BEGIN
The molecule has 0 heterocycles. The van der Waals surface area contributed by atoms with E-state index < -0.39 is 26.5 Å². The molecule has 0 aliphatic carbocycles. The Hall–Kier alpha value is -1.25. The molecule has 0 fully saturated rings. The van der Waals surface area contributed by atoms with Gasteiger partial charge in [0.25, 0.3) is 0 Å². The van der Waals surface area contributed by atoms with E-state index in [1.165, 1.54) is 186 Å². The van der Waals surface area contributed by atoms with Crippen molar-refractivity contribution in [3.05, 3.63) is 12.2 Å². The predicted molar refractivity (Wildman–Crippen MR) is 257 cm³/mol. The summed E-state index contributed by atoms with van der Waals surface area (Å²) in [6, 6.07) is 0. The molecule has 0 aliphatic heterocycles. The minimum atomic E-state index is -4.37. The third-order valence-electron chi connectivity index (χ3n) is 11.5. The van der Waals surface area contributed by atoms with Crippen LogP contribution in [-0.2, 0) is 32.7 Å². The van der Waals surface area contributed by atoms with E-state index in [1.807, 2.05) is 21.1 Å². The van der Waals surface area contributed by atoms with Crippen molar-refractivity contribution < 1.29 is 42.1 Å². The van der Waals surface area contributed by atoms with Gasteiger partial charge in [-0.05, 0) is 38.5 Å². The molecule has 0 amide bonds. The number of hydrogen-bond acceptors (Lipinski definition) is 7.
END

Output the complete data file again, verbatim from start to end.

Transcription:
The molecule has 0 heterocycles. The van der Waals surface area contributed by atoms with E-state index < -0.39 is 26.5 Å². The molecule has 0 aliphatic carbocycles. The Hall–Kier alpha value is -1.25. The molecule has 0 fully saturated rings. The van der Waals surface area contributed by atoms with Gasteiger partial charge in [0.25, 0.3) is 0 Å². The van der Waals surface area contributed by atoms with E-state index in [1.165, 1.54) is 186 Å². The van der Waals surface area contributed by atoms with Crippen molar-refractivity contribution in [3.05, 3.63) is 12.2 Å². The predicted molar refractivity (Wildman–Crippen MR) is 257 cm³/mol. The summed E-state index contributed by atoms with van der Waals surface area (Å²) in [6, 6.07) is 0. The molecule has 0 aliphatic heterocycles. The minimum atomic E-state index is -4.37. The third-order valence-electron chi connectivity index (χ3n) is 11.5. The van der Waals surface area contributed by atoms with Crippen LogP contribution in [-0.2, 0) is 32.7 Å². The van der Waals surface area contributed by atoms with E-state index in [1.807, 2.05) is 21.1 Å². The van der Waals surface area contributed by atoms with Crippen molar-refractivity contribution < 1.29 is 42.1 Å². The van der Waals surface area contributed by atoms with Gasteiger partial charge in [-0.05, 0) is 38.5 Å². The molecule has 0 amide bonds. The number of hydrogen-bond acceptors (Lipinski definition) is 7.